Which is to say we can learn much from Rose's answer to the question at the top of this column -- call the following A Little Man's Guide to Guarding the Very Bigs.
1. First off, make 'em make one. "If a guy is just a banger and he needs an angle to get a dunk, then I'll make him shoot that 6-to-10-footer and see how he looks taking it," Rose says. "If he looks comfortable taking it, even if he misses it, then I start to worry about it."
2. Bang the bangers. When dealing with a "bull in a china shop guy" like Shaq or Howard, Rose advises trying to hold him up, a task best accomplished by squatting as if Tim Lincecum is about to deliver a fastball. "I've got a low center of gravity, so if I try to fight Shaq or Dwight or those guys up top, forget it." Instead, Rose meets them at the waist. "That's their core, that's where their strength is. A guy can't really move anywhere without his stomach." Keeping low also allows for better lateral movement, which is important for staying with athletic bigs. "If Dwight gets a head of steam, you have a pounding coming. If he gets within 4 feet, he's lethal."
3. Encourage the pass. Especially in the case of someone like Howard, who is averaging a staggering 3.6 turnovers a game, Rose says you just need to hold position long enough for the double. "He wants to get me in the post to make an athletic move, but I'm not going to try to take a charge unless he's totally out of control." Instead, Rose takes a bump or two and knows that, once his opponent gets a foot in the paint, and definitely if he gets two, a double team is coming. "And then, more than likely, a big is not going to be able to pick up the ball and make the correct pass to the right person. More likely he's going to bobble it or roll it out there."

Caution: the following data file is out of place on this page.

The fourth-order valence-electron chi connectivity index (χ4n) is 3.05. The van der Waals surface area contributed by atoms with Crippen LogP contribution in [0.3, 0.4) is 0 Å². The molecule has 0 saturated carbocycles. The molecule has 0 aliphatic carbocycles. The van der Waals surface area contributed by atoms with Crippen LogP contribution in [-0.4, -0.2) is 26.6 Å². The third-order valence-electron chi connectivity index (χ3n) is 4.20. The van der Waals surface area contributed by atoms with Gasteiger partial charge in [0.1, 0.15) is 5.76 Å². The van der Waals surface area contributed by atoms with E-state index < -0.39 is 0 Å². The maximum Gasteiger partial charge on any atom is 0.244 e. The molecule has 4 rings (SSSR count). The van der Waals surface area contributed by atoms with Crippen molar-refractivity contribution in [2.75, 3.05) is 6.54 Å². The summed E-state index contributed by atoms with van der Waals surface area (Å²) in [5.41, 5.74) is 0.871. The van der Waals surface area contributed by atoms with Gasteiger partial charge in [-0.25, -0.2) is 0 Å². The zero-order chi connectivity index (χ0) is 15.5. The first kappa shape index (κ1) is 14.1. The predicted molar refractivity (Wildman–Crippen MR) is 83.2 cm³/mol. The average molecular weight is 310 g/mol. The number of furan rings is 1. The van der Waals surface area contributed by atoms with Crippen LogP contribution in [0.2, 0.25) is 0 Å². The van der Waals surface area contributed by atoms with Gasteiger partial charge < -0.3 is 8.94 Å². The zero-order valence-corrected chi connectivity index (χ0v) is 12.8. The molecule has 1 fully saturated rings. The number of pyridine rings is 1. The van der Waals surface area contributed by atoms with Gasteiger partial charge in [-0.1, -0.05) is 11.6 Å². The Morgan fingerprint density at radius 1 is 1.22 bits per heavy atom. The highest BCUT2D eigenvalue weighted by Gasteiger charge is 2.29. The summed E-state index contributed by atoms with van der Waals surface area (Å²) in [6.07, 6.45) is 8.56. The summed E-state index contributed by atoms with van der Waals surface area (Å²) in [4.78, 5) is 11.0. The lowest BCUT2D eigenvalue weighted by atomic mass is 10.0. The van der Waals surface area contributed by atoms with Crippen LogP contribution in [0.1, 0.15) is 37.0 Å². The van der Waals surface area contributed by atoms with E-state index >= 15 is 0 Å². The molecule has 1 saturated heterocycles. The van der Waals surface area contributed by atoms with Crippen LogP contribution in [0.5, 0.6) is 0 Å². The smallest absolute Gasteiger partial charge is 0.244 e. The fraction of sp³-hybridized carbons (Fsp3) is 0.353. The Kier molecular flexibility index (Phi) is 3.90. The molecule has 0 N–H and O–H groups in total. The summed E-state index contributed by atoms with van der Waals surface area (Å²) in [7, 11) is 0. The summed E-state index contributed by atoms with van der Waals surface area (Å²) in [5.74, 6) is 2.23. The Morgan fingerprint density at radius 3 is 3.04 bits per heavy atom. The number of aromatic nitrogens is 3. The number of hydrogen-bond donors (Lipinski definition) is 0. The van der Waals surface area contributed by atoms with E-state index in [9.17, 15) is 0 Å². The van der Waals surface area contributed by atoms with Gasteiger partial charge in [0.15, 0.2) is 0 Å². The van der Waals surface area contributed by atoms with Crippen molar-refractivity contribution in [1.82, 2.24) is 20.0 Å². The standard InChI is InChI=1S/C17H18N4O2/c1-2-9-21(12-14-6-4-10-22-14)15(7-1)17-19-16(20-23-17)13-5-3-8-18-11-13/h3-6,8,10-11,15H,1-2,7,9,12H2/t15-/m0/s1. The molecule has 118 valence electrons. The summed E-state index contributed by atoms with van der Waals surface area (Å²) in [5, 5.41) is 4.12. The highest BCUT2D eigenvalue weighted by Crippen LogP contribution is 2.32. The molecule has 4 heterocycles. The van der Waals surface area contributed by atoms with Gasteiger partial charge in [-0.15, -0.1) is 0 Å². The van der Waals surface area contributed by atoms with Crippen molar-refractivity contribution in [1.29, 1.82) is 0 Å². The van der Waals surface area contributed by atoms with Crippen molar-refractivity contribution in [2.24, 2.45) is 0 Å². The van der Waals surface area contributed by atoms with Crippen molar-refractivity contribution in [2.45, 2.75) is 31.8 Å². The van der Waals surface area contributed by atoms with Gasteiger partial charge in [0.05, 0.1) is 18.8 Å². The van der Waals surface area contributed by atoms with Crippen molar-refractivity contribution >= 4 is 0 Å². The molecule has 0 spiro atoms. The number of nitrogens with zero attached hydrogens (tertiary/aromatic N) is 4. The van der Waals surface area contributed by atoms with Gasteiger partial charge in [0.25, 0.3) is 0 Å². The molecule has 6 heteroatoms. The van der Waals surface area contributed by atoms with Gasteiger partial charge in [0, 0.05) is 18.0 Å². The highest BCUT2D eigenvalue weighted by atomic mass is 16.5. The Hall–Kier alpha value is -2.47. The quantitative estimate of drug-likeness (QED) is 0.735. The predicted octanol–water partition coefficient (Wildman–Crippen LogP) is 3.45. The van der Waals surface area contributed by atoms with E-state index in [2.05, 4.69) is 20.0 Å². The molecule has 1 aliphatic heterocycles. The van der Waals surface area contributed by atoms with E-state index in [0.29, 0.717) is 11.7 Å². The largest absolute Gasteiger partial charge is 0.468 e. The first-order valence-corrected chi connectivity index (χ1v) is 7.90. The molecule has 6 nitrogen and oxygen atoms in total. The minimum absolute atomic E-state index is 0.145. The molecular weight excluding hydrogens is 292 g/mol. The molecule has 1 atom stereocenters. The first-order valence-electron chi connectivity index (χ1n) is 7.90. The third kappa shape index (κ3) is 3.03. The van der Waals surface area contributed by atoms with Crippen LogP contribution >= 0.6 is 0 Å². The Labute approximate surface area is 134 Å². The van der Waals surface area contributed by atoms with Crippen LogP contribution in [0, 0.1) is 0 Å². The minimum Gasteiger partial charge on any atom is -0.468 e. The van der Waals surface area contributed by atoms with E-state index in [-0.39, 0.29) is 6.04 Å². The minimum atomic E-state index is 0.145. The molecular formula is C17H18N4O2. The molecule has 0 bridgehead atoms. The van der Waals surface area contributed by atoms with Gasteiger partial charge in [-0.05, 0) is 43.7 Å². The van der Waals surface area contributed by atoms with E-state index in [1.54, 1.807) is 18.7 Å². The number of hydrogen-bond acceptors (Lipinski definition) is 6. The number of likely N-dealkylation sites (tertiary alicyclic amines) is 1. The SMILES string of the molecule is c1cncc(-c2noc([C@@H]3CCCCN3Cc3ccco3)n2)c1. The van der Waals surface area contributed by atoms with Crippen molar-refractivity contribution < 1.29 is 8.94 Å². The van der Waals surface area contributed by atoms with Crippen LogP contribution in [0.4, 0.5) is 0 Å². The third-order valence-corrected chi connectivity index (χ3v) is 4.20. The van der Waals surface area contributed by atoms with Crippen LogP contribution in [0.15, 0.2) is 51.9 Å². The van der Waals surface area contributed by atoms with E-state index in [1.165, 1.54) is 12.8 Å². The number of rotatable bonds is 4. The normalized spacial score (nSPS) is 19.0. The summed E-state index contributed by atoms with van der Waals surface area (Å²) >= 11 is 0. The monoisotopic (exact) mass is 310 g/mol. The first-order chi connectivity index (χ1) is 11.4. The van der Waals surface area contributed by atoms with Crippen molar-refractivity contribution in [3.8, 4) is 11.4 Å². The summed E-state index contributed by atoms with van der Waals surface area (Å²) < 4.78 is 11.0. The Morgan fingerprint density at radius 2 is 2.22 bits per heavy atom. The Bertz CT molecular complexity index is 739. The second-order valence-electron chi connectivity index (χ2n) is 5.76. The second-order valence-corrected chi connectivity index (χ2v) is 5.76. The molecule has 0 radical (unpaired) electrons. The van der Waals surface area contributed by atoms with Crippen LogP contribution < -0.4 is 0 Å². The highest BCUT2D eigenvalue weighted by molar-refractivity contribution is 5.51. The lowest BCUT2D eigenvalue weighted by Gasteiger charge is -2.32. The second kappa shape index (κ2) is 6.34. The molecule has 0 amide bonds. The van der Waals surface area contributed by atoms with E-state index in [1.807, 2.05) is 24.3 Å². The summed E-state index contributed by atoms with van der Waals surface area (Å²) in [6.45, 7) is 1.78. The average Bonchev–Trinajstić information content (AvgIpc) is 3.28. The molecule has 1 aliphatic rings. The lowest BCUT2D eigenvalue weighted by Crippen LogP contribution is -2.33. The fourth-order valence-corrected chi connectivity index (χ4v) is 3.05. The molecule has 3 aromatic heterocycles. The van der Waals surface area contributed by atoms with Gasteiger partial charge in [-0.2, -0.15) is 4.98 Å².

4. Be elusive. This may sound counterintuitive, considering how physical post play is, but Rose advises not laying a body on opponents. Rather, he employs a bent right forearm ("extend it and you get called for the foul") to create a gap, which leads to uncertainty. "Guys are always trying to feel you. With Shaq, he has a great spin, but you can feel it coming. Tim [Duncan] has a great spin. They spin when they can feel your body, so the more you can use that forearm, the better off you are."
5. Know the pet moves. With Howard, Rose says you have to always be aware of the baseline pivot. "He takes one hard dribble to the middle, then rips through to spin baseline and his athleticism makes it lights out." He rates Howard's lefty hook and jump hook as "getting better," but still far behind the go-to moves of top offensive players.
Rose says his three toughest covers were Duncan, Shaq and, a bit surprisingly, Antonio McDyess --"He was a nightmare in his prime because he had that fallaway, like the second coming of the Dream fadeaway." When it came to particular moves, he hated covering Rasheed Wallace's turnaround -- "He never played with the ball, never brought it low where I could get it; he just caught it, turned and shot it" -- while Zach Randolph was "the best in the league at getting his own miss," and Antawn Jamison was tough because he "shoots his hook at a weird angle, almost like he's tossing a grenade."